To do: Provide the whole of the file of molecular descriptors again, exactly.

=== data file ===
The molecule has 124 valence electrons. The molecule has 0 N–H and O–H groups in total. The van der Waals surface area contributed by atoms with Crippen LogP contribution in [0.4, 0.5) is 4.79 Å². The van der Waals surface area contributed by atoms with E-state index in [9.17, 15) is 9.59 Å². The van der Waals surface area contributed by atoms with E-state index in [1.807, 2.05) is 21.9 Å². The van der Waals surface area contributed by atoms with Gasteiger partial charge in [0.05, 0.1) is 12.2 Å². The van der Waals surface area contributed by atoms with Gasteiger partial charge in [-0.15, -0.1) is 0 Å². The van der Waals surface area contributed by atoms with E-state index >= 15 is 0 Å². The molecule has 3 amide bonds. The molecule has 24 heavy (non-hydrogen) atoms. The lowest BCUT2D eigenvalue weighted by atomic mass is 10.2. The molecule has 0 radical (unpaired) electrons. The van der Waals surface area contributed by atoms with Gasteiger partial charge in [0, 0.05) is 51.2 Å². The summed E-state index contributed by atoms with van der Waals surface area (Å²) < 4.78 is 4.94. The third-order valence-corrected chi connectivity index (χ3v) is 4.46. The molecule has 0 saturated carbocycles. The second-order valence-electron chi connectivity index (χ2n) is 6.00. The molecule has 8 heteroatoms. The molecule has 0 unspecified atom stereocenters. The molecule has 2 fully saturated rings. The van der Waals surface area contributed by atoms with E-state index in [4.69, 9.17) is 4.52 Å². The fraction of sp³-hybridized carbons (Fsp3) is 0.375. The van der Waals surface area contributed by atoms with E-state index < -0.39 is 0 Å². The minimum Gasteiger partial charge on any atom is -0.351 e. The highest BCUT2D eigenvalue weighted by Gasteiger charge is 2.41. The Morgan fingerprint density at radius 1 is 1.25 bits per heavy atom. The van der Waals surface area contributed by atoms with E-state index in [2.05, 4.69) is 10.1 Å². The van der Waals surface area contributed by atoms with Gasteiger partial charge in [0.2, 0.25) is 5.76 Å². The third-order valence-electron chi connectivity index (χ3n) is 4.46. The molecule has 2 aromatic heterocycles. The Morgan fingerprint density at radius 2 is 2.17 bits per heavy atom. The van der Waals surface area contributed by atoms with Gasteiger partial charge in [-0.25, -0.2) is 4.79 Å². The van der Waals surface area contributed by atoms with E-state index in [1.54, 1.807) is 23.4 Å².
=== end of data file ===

The molecule has 124 valence electrons. The molecule has 0 N–H and O–H groups in total. The van der Waals surface area contributed by atoms with Crippen LogP contribution in [0.4, 0.5) is 4.79 Å². The van der Waals surface area contributed by atoms with E-state index in [9.17, 15) is 9.59 Å². The van der Waals surface area contributed by atoms with E-state index in [1.807, 2.05) is 21.9 Å². The van der Waals surface area contributed by atoms with Gasteiger partial charge in [0.05, 0.1) is 12.2 Å². The van der Waals surface area contributed by atoms with Gasteiger partial charge in [-0.15, -0.1) is 0 Å². The van der Waals surface area contributed by atoms with E-state index >= 15 is 0 Å². The molecule has 3 amide bonds. The molecule has 24 heavy (non-hydrogen) atoms. The lowest BCUT2D eigenvalue weighted by atomic mass is 10.2. The molecule has 0 radical (unpaired) electrons. The van der Waals surface area contributed by atoms with Gasteiger partial charge in [0, 0.05) is 51.2 Å². The summed E-state index contributed by atoms with van der Waals surface area (Å²) < 4.78 is 4.94. The third-order valence-corrected chi connectivity index (χ3v) is 4.46. The molecule has 0 saturated carbocycles. The second-order valence-electron chi connectivity index (χ2n) is 6.00. The molecule has 8 heteroatoms. The molecule has 0 unspecified atom stereocenters. The molecule has 2 fully saturated rings. The van der Waals surface area contributed by atoms with E-state index in [4.69, 9.17) is 4.52 Å². The fraction of sp³-hybridized carbons (Fsp3) is 0.375. The van der Waals surface area contributed by atoms with E-state index < -0.39 is 0 Å². The minimum Gasteiger partial charge on any atom is -0.351 e. The highest BCUT2D eigenvalue weighted by Gasteiger charge is 2.41. The Morgan fingerprint density at radius 1 is 1.25 bits per heavy atom. The van der Waals surface area contributed by atoms with E-state index in [2.05, 4.69) is 10.1 Å². The van der Waals surface area contributed by atoms with Gasteiger partial charge in [0.2, 0.25) is 5.76 Å². The third-order valence-electron chi connectivity index (χ3n) is 4.46. The molecule has 2 aromatic heterocycles. The Morgan fingerprint density at radius 2 is 2.17 bits per heavy atom. The van der Waals surface area contributed by atoms with Gasteiger partial charge in [-0.25, -0.2) is 4.79 Å². The van der Waals surface area contributed by atoms with E-state index in [1.54, 1.807) is 23.4 Å².